7 Space Rocket Companies Launching Small Satellites
A funny thing happened on the way to the public markets: A startup waiting to finalize a merger with a special purpose acquisition company (SPAC) made extensive financial disclosures before sealing the deal. Rocket Lab, a leading space rocket company primarily serving the small satellite market, released a 700-plus-page document that spelled out the risks (many) and losses (substantial) the company is facing. If and when the merger is completed, we’ll revisit the prospect of owning a pure-play rocket company stock. In the meantime, we’re staying busy trying to keep track of all the up-and-coming rocket companies that could knock Rocket Lab off course.
Not A Lot of Space in the Launch Market
SpaceFund, a venture capital firm that specializes in the NewSpace economy, is tracking about 165 rocket companies from around the world. Nearly 75% are focused on designing and developing small launch vehicles. The ability to shrink sensors and other components into more compact payloads has really helped change the game for commercial launch providers. Smaller satellites require smaller rockets, which require less fuel. The economics are even better if the company employs reusable rockets.
Bryce Space and Technology, an analytics and engineering firm, estimated the space economy to be worth about $371 billion last year. The satellite industry accounts for almost three-quarters of the market, though that number includes everything from manufacturing to television services and consumer satellite equipment. Rocket companies serving the satellite industry earned an estimated $5.3 billion in revenues across 94 commercial launches. That doesn’t sound too shabby until you consider that the global satellite industry is valued at about $271 billion. In other words, there is a very small piece of pie for way too many hungry companies.
Take the example of Rocket Lab, which after SpaceX is probably the most successful commercial rocket company in the launch market today. Based in Los Angeles after relocating its headquarters from New Zealand, Rocket Lab has launched 17 missions and deployed more than 100 satellites. The company was recently awarded a contract to design two spacecraft for a scientific mission to Mars. It has also lost about $85 million over the last two years and had a rocket fail in mid-May. Ars Technica, which examined the voluminous proxy document released by Rocket Lab, quoted an independent auditor in the report who expressed “substantial doubt” about the company’s “ability to continue as a going concern.” And that’s one of the most successful small satellite launch providers operating today.
Startup Funding Hits Warp Speed
The board for Vector Acquisition Corporation (VACQ), the SPAC proposing to merge with Rocket Lab, will vote later this month to decide whether it wants to help Rocket Lab remain a “going concern” for at least the near term. Chances are it will happen, provided everyone’s spam filters don’t eat all the requests to vote, and investors will go boldly where no one has gone before. Crunchbase recently reported that startups in space travel, satellite communication, and aerospace have raised more than $5 billion so far this year, a pace that would break last year’s $6 billion record.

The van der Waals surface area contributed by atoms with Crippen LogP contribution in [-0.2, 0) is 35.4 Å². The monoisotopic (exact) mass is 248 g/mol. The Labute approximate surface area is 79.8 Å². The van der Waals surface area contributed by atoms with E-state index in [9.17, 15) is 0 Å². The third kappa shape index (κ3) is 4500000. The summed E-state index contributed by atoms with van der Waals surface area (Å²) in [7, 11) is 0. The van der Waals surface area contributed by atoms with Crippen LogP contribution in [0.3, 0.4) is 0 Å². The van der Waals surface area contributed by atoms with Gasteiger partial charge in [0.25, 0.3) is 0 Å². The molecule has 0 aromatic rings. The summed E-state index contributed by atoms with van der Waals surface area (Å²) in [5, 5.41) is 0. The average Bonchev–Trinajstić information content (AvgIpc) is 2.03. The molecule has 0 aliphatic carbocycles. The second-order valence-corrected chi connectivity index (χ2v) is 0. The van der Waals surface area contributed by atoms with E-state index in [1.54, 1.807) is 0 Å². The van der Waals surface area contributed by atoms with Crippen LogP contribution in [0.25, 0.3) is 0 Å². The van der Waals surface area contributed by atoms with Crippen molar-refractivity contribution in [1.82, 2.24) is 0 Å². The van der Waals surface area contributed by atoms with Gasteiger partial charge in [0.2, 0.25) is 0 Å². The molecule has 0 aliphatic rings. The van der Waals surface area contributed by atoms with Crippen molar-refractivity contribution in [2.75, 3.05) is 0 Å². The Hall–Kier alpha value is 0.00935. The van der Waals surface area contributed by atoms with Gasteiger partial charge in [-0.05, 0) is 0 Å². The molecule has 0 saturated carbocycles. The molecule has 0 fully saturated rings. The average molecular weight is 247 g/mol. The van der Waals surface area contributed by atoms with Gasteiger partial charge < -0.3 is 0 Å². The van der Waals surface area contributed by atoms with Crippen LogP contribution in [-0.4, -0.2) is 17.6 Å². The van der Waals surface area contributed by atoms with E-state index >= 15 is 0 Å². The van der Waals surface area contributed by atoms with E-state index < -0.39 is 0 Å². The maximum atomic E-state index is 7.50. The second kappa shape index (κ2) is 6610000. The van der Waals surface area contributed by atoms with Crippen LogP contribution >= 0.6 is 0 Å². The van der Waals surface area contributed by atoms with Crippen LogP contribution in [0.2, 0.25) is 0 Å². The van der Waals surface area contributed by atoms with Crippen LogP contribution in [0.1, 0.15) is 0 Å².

We’ve covered plenty of rocket companies over the years, including many startups emerging out of China or startups designing rocket engines for traveling to Mars. In this article, we’ll focus on a cohort of seven small launch vehicle providers for the smallsat industry that we’ve never covered before. All have taken funding this year, according to Crunchbase.
The Newest Space Rocket Unicorn
We’ll start with the newest space rocket unicorn. Founded in 2017, ABL Space Systems is headquartered in the Los Angeles area and has raised $219 million with a valuation of $1.3 billion. The startup shot into serious contention this year after raising a $170 billion Series B in March that included high-profile investment firms T. Rowe Price (TROW) and Fidelity, along with defense contractor Lockheed Martin (LMT). Lockheed also figures to be the company’s major customer, after signing a contract to provide as many as 58 launches aboard its RS1 small launch vehicle over the next decade. ABL has also signed deals with the U.S. Air Force and a private company called L2 Aerospace that also has connections to the defense and aerospace industries, which seems to represent a key market for the company’s two-stage RS1 rocket.
Each launch is estimated to cost $12 million. The RS1 will be capable of carrying up to 1,350 kilograms into low Earth orbit (LEO) at a cost of about $9,000 per kilo. For comparison, a Rocket Lab mission aboard its Electron rocket costs $5 million, but it can only haul about 300 kilograms at a price of about $16,000 per kilo. That may sound like a lot until you learn that a kilo of cocaine in New Zealand or Australia can cost more than $200,000, while a gram in Saudi Arabia will set you back $2,400. It’s not cheap to get high in space or otherwise.
A Rocket Company from Europe